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Kristen Lamb

Author, Blogger, Social Media Jedi

Kristen Lamb — Photo

Posts Tagged: productivity

Will Braden, Ennui Cat, Henri the Existentialist Cat, Will Braden, Kristen Lamb, self-help, productivity, handling stress, dealing with burnout, writer's block, emotional health and creativity, humor
Ennui Cat, Henri the Existentialist Cat, courtesy of Will Braden

I’ve finally returned safe and sound from keynoting for the Cruising Writers and realized Cait broke into my blog again. CLUE: Cookie crumbs, glitter, red wine stains, and CAIT WUZ HERE LUZR written in crayon on my WP dashboard.

I would expect no less.

Truthfully, I love when she “breaks in” because she’s a master of dropping truth bombs (as well as cookie crumbs), which I hope y’all noted with her last post.

Cait also wrote another blog on HER page: Unproductive: Why the Productivity Industry is Killing Us, which I’d like to riff off today. Productivity can be a good thing, but can also become a soul-sucking abyss.

To quote the great inspirational life coach Freidrich Nitezsche:

“He who fights with monsters should be careful lest he thereby become a monster. And if thou gaze long into an abyss, the abyss will also gaze into thee.” ~ Freidrich Nietzsche Beyond Good and Evil (Aphorism 146)

Part of me wonders if Nietzsche was like some 19th century Nostradamus who had a vision of my Yahoo mail *shudders*. As usual, Cait had excellent points about our cultural obsession with being more productive. Talk about facing the meaningless existence.

Alas, productivity in and of itself is neutral. Like TNT, radiation, sugar, or yoga pants, “productivity” is neither inherently good or bad.

The nature of “productivity” is always in how we conceptualize and then apply it. If we fail to take control and define our own metrics? We’ll be like a rudderless ship caught in a storm bracing for the inevitable.

Tossed this way and that until we’re ripped apart or run aground, coughing up mixed metaphors.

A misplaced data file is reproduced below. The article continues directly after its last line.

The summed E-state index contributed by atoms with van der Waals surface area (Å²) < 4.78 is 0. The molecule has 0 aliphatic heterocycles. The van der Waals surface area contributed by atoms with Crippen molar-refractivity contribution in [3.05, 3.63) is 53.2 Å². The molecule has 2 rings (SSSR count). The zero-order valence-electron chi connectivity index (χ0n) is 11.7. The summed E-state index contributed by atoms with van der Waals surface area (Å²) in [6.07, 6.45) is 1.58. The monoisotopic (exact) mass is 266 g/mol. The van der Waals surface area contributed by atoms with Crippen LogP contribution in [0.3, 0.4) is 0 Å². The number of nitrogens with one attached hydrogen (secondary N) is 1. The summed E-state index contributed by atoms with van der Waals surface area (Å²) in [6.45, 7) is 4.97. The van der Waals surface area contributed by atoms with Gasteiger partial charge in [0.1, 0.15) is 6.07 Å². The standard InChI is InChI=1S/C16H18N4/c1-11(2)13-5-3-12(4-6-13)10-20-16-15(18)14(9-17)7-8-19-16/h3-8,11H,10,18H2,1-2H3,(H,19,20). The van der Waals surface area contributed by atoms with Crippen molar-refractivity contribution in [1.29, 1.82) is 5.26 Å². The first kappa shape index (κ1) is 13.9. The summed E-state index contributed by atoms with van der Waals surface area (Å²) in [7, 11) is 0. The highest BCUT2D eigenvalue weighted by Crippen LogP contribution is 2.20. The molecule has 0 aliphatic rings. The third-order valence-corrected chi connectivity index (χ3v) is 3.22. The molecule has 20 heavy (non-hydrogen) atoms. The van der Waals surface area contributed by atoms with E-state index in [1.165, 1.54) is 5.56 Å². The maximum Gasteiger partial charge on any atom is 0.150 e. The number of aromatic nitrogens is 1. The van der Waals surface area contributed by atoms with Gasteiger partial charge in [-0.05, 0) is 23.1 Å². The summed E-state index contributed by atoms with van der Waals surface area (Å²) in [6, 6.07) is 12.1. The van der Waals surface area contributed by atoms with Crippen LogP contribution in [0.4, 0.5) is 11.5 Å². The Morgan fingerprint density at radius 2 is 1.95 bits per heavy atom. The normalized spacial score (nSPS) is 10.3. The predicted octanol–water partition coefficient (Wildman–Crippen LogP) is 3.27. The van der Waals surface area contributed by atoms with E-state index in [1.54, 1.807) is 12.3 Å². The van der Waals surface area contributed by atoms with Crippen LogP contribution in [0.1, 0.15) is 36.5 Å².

What’s the Abyss?

Ennui Cat, Henri the Existentialist Cat, Will Braden, Kristen Lamb, self-help, productivity, handling stress, dealing with burnout, writer's block, emotional health and creativity, humor
Ennui Cat, Henri the Existentialist Cat, courtesy of Will Braden

You might be wondering why I’m taking time to mention the abyss at all (other than that quoting Nietzsche makes me sound smart).

It’s because productivity when left as a vague construct is just that…an abyss. It’s a black hole, a singularity that can crush everything. A place where no light escapes.

The entire POINT of being more productive—allegedly—is so we can enjoy more free time. Ah, but here’s the rub. We free up time and it creates a vacuum which sucks in more stuff we “must” get done.

This then propels many of us to download an app, buy a new planner, ponder if cloning truly is all THAT unethical after all…

Why? Because we’ve either a) added more stuff onto our own To Do List OR b) allowed other people to shovel their $#@! onto our list.

We can all fall victim to the productivity abyss. It’s so easy to spiral into fixating on all we do poorly. Instead of noting what we’ve accomplished (and maybe celebrating a little), we can only seem to see what we didn’t do.

We pick at every flaw, berating how we could have done better, tried harder, accomplished more.

The world—our culture—wants us to think this way. Why? Because if we believe we’re a never ending failure, they can sell us a program, a book, an app, a service, a pill, a plan, a shrink or all of the above.

Defining Productivity

Ennui Cat, Henri the Existentialist Cat, Will Braden, Kristen Lamb, self-help, productivity, handling stress, dealing with burnout, writer's block, emotional health and creativity, humor
Ennui Cat, Henri the Existentialist Cat, courtesy of Will Braden

Before we go any further, I am a huge fan of books, plans, apps, and organizational tools.

Namely buying them…then hoping osmosis can take things from there (not much success on this front, btw).

Sure, on some level, I agree with Cait that the productivity grift is real. Anyone who’s ever been efficient at a “real job” learns quickly to be quiet about that skill…unless you want to be doing the job of three people.

For the same pay.

Alas, while the abyss is real we have to watch either/or thinking. If we fail to define what we want, what productivity means, and WHY we are bothering being productive in the first place, the abyss will eat us alive. We’re inexplicably despondent because we’re exhausted from all this activity that seems to propel us nowhere.

Ennui Cat, Henri the Existentialist Cat, Will Braden, Kristen Lamb, self-help, productivity, handling stress, dealing with burnout, writer's block, emotional health and creativity, humor
Ennui Cat, Henri the Existentialist Cat, courtesy of Will Braden